Antarctica has some of the harshest environmental conditions for existence of life on Earth. In this pilot study we recovered eight diverse circular single-stranded DNA (ssDNA) viral genome sequences (1904-3120 nts) from benthic mats dominated by filamentous cyanobacteria in a freshwater pond on the McMurdo Ice Shelf sampled in 1988. All genomes contain two to three major open reading frames (ORFs) that are uni- or bi-directionally transcribed and all have an ORF encoding a replication-associated protein (Rep). In one genome, the second ORF has similarity to a capsid protein (CP) of Nepavirus which is most closely related to geminiviruses. Additionally, all genomes have two intergenic regions that contain putative stem loop structures, six genomes have NANTATTAC as the nonanucleotide motif, while one has CCTTATTAC, and another has a non-canonical stem loop. In the large intergenic region, we identified iterative sequences flanking the putative stem-loop elements which are a hallmark of most circular ssDNA viruses encoding rolling circle replication (RCR) initiators of the HUH endonuclease superfamily. The Reps encoded by ssDNA viral genomes recovered in this study shared <38% pairwise identity to all other Reps of known ssDNA viruses. A previous study on Lake Limnopolar (Livingston Island, South Shetland Islands), using next-generation sequencing identified circular ssDNA viruses and their putative Reps share <35% pairwise identity to those from the viral genomes removed in this study. It is evident from our pilot study that the global diversity of ssDNA viruses is grossly underestimated and there is limited knowledge on ssDNA viruses in Antarctica.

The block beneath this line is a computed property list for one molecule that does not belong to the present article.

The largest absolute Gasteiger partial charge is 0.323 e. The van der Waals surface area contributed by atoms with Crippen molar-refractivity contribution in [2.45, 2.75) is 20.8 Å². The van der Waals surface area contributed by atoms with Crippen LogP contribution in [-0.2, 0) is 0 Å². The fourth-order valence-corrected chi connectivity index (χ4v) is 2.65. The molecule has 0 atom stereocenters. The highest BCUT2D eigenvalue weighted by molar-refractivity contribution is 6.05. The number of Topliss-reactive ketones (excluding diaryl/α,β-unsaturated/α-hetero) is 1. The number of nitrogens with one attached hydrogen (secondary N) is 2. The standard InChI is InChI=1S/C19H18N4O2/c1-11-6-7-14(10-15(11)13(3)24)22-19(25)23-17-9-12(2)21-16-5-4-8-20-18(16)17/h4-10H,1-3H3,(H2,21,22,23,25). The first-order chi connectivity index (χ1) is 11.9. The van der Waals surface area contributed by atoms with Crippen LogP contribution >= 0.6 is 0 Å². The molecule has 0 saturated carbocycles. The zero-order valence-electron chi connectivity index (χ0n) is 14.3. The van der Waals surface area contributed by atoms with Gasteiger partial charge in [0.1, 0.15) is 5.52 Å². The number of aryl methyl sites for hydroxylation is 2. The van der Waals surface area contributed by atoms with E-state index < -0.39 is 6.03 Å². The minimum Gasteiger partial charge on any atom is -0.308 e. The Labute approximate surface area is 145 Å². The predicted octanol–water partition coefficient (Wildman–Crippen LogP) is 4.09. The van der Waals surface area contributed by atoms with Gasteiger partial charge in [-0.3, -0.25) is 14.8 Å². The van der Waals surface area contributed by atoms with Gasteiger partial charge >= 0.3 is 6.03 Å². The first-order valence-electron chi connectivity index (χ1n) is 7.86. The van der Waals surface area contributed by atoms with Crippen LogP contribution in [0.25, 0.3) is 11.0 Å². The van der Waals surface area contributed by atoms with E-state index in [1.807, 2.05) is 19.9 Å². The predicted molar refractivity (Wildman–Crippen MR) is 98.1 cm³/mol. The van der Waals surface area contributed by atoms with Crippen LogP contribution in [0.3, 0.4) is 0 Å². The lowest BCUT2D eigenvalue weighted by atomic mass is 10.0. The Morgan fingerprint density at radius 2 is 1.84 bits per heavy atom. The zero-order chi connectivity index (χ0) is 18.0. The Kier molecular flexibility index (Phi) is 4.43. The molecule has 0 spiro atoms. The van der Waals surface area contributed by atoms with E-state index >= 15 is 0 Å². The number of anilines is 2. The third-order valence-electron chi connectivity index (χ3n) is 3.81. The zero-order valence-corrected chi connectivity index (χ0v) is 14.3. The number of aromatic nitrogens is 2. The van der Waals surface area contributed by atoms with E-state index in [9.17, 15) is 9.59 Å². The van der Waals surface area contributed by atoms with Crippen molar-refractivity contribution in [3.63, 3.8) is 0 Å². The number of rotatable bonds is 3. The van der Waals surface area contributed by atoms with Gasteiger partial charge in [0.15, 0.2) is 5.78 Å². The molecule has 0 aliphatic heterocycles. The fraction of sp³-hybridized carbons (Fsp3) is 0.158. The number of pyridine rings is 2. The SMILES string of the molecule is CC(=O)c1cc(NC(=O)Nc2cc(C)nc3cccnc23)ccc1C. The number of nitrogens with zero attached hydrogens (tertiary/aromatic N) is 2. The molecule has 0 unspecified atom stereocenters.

Keywords: Antarctica; Replication-associated protein; Viral metagenomics; ssDNA viruses.
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